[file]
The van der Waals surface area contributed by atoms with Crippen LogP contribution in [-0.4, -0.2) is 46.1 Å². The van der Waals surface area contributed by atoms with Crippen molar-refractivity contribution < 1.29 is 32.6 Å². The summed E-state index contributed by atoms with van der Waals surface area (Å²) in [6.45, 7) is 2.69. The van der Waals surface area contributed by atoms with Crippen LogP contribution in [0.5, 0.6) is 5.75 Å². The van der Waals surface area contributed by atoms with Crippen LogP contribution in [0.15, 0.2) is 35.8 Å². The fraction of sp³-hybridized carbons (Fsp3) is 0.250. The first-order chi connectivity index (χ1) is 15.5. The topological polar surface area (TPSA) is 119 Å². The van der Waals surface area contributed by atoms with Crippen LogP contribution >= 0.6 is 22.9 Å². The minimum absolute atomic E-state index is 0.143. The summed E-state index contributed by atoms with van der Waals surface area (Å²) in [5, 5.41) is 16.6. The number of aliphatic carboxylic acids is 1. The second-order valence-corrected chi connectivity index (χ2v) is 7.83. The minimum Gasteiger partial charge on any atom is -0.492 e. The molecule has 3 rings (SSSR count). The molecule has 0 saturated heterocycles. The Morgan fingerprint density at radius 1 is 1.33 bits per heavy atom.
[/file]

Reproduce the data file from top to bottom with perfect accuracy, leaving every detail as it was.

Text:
The van der Waals surface area contributed by atoms with Crippen LogP contribution in [-0.4, -0.2) is 46.1 Å². The van der Waals surface area contributed by atoms with Crippen molar-refractivity contribution < 1.29 is 32.6 Å². The summed E-state index contributed by atoms with van der Waals surface area (Å²) in [6.45, 7) is 2.69. The van der Waals surface area contributed by atoms with Crippen LogP contribution in [0.5, 0.6) is 5.75 Å². The van der Waals surface area contributed by atoms with Crippen LogP contribution in [0.15, 0.2) is 35.8 Å². The fraction of sp³-hybridized carbons (Fsp3) is 0.250. The first-order chi connectivity index (χ1) is 15.5. The topological polar surface area (TPSA) is 119 Å². The van der Waals surface area contributed by atoms with Crippen LogP contribution >= 0.6 is 22.9 Å². The minimum absolute atomic E-state index is 0.143. The summed E-state index contributed by atoms with van der Waals surface area (Å²) in [5, 5.41) is 16.6. The number of aliphatic carboxylic acids is 1. The second-order valence-corrected chi connectivity index (χ2v) is 7.83. The minimum Gasteiger partial charge on any atom is -0.492 e. The molecule has 3 rings (SSSR count). The molecule has 0 saturated heterocycles. The Morgan fingerprint density at radius 1 is 1.33 bits per heavy atom.